To be a successful applicant for this card, you must be aged 18 or over and have a clean slate regarding debt. Applicants must also have a permanent UK address and a current UK bank or building society account.

M&S Shopping Plus Credit Card

For those looking for a credit card to spread the cost of large purchases, this is the perfect one for you. With no annual fee, it also boasts a 20-month interest-free period of new purchases. That’s right, no interest at all for 20 months! Accompanying this, the card also offers cardholders an 18-month interest-free period for balance transfers. That said, this only applies within the first 90 days. Also, remember if you opt for this card, you must pay off your balance before the interest-free period ends.

As with everything, there are pros and cons to this card, and the reward points you earn through this card are only available in the form of M&S vouchers. So, this isn’t necessarily a great deal for everyone. It also has an APR of 21.9%.

Eligibility for this card requires that applicants are over the age of 18 and UK residents.

Barclaycard Rewards Credit Card

This is a great travel card for those who want to earn as they spend abroad. With a 0% foreign transaction fee and no annual fee, this is a pretty attractive deal. This card also offers 0.25% cashback on all spending and savings on live events with Barclaycard Entertainment.

However, compared with other credit cards, a 0.25% cashback rate isn’t the best deal and it does not offer a balance transfer option. It also has a 22.9% APR variable.

Applicants must be aged 21 or over, have a personal income of £20,000 or above, and have had a permanent UK address for at least two years. Those looking to get in on this deal must also have at least four years of managing credit, make payments on time and be able to afford repayments.

Lastly, applicants must not have had Individual Voluntary Agreements, CCJs, and must not have declared bankruptcy in the last six years.

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Monday, July 5th, 2021 Economy, Savings No Comments

Interest rates in the UK

by Madaline Dunn

When it comes to borrowing, be it for a mortgage or a loan, an interest rate will be applied to the amount you borrow. The same goes for any savings you accumulate. That said, it can be tricky to get your head around the ins and outs of interest rates.

According to a study conducted by MoneySuperMarket, 70% of those polled didn’t know what the base rate was. That means there are lots of people out there that could do with a helping hand.

At The Salary Calculator, we’ll give you the rundown of interest rates in the UK and make sure you’re updated with the latest. This article will explain:

  • What an interest rate is
  • What the base rate is 
  • What the current interest rates are
  • The different types of interest rates
  • Whether or not interest rates will rise
  • The pros and cons of the current low rates

What is an interest rate?

An interest rate refers to either the percentage an individual is charged for borrowing money or earned through saving. It is typically expressed as a percentage of the amount you borrow or save over a year.

What is the base rate?

The base rate or bank rate is the most important interest rate in the UK and refers to the rate at which banks and lenders are charged for borrowing. Currently, this rate is 0.1% which influences borrowing and saving interest rates.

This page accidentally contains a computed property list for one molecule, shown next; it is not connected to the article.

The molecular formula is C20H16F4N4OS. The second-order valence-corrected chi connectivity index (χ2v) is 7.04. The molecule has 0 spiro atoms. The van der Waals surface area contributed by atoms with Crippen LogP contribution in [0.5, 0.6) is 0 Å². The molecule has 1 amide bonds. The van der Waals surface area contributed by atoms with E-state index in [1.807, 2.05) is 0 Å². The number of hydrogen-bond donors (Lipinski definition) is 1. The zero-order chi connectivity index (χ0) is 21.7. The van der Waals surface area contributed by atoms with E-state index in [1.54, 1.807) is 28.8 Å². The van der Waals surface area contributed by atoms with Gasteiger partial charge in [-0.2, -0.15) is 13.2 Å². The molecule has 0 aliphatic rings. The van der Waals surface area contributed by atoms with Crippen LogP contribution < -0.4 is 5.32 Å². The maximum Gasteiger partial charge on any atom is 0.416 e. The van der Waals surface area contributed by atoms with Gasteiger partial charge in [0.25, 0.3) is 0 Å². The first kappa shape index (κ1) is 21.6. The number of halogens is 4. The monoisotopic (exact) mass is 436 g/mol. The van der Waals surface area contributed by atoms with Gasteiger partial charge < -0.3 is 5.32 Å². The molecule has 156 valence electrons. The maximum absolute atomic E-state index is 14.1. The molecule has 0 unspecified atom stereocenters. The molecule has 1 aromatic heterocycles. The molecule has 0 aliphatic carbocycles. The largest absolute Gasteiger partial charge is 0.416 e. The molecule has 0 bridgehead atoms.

Current rates

Interest varies from bank to bank, but often it can cost more to borrow less. According to MoneySavingExpert, the best interest rates for loans of between £3,000 – £4,999 range from 7.3% rep APR and 8.4% rep APR.

For larger amounts, for example, between £15,001 – £20,000, the best interest rates range from between 2.8% rep APR and 2.9% rep APR.

When it comes to savings, easy access accounts with best rates range from between 0.4% AER variable and 0.5% AER variable.

The different types of interest rates

There are a few different types of interest rates, these are:

Fixed Rate of Interest – With this interest rate, the amount you are paid, or the amount you owe, is at a set rate that remains unchanged throughout the term of your account. 

Variable Rate of Interest – Also known as a “floating rate,” with this interest rate, the amount of interest you are paid or the amount of interest you owe can change depending on the base rate.

When exploring loans and savings, you will likely run into two other terms, APR and AER. But what exactly do they mean? 

APR – Annual Percentage Rate: This refers to the total cost of borrowing money in a year (loan or credit card). Included within this are interest and standard fees.

AER – Annual Equivalent Rate: This type of interest applies to saving accounts and is the amount you earn in a year.     

Will interest rates rise?

It is difficult to determine for sure whether interest rates will rise. However, considering the current state of the economy, having shrunk by 19.8% in 2020, interest rates are unlikely to rise any time soon.

The pros and cons of the current low rates

When it comes to low interest rates, there are, of course, advantages and disadvantages. These are as follows:

Pros:

  • Lower interest rates make it easier for people to borrow money
  • When borrowing is made more accessible, this can drive investment
  • Low rates can also make housing more affordable by lowering mortgage payments

On the other hand…

Cons:

  • Lower interest rates can detrimentally impact savers because they earn less through interest
  • As a result, this can reduce the incentive to save
  • Low interest can also lead to people taking on more debt than they can afford 

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Friday, May 28th, 2021 Loans, Mortgages, Savings No Comments